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Isolated Interposers for MEMS Sensors
Keywords: MEMS Packaging, Shock, Vibration
Sensors based on MicroElectroMechanical System (MEMS) technologies are beneficial for volume-constrained applications. However, MEMS devices experience performance degradation while operating through high shock and vibration environments. In general, for high-performance MEMS sensors, the very characteristics that lead to high performance also lead to high environmental sensitivity. The sensors are typically underdamped second-order systems. Their high quality factors lead to tendencies to ring under shock loads, as well as susceptibility to multiple frequencies aligning to the multiple resonances of the device. They also tend to require small gaps and tight tolerances, and tend to be highly sensitive to environmental issues and require extensive, large, and complex external components and electronics. From the perspective of random vibrations, a common issue for MEMS sensors occurs when that vibration is at or near the natural resonant frequency of the structure. Being underdamped second-order systems, MEMS devices often exhibit a large response when excited at their natural frequencies. This response must be accommodated by the mechanics of the structure as well as the control systems used. From the perspective of shock, the performance issue for MEMS sensors is again for frequencies near the resonance of the device. In addition, the mechanical structures of a MEMS device and its packaging can be vulnerable to high frequency components of the shock, as well as large random vibrations. In some cases, the structure can displace to its extreme limits, leading to nonlinear operation or mechanical failure if there are tiny manufacturing defects or if the deflection of the structure exceeds the designed range. A traditional and successful approach for mitigating these shock and vibration issues in IMU systems is through the application of an isolator separating the IMU from the structure onto which it is mounted. However, isolators are large in terms of both size and cost. They also require significant design compromises. MEMS technology, however, can structures that can be employed and customized at the sensor and package level to isolate the sensors from unwanted shock and vibration signals without compromising the benefits of MEMS devices. In an isolated packaging approach, a MEMS-based silicon interposer, with customized dynamic properties, separates the MEMS sensor from its package, and hence the external environment. This interposer filters out large high frequency components of shock and vibration. The interposer also includes damping mechanisms that provide shock absorption even in the evacuated cavity of a MEMS package. The structure consists of a micromachined three-fold symmetric spring arrangement suspending a symmetric platform. The interposer is itself attached to a vacuum-compatible damper, and the unit is mounted in the electrical package. Flexible electrical traces connect the package to the frame of the microisolator, while thin film surface traces can run along the springs to landings on the isolator device pad for electrical connection to the attached sensor. This interposer can also provide additional benefits such as isolation from stress gradients that induce errors, as well as the ability to serve as a platform for sensor thermal control and/or ovenization. This paper will present the design, fabrication, and test results of a three-fold symmetric isolating silicon interposer incorporating vacuum-compatible damping that allows its integration in an evacuated MEMS package.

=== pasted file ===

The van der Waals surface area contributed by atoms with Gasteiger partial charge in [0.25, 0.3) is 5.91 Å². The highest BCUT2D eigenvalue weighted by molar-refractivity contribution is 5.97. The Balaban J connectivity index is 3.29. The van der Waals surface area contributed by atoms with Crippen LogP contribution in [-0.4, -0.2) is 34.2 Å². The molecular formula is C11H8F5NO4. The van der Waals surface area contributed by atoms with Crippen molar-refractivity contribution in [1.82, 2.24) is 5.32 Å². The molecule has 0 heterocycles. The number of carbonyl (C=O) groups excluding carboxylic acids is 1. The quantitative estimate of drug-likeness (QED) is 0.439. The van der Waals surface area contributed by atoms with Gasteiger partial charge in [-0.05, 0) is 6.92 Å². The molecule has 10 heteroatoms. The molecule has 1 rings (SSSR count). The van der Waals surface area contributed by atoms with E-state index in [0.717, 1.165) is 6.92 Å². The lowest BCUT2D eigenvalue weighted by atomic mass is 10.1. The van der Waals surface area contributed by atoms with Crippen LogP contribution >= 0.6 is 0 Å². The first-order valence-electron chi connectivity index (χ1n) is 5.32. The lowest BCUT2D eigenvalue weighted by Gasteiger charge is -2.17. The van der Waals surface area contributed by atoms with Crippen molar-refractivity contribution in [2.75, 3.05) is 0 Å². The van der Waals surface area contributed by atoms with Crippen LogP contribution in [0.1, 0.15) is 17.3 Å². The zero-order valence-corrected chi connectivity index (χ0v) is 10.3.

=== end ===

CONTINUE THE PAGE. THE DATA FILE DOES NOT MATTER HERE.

Michael Kranz, CEO
Elkmont, AL
United States

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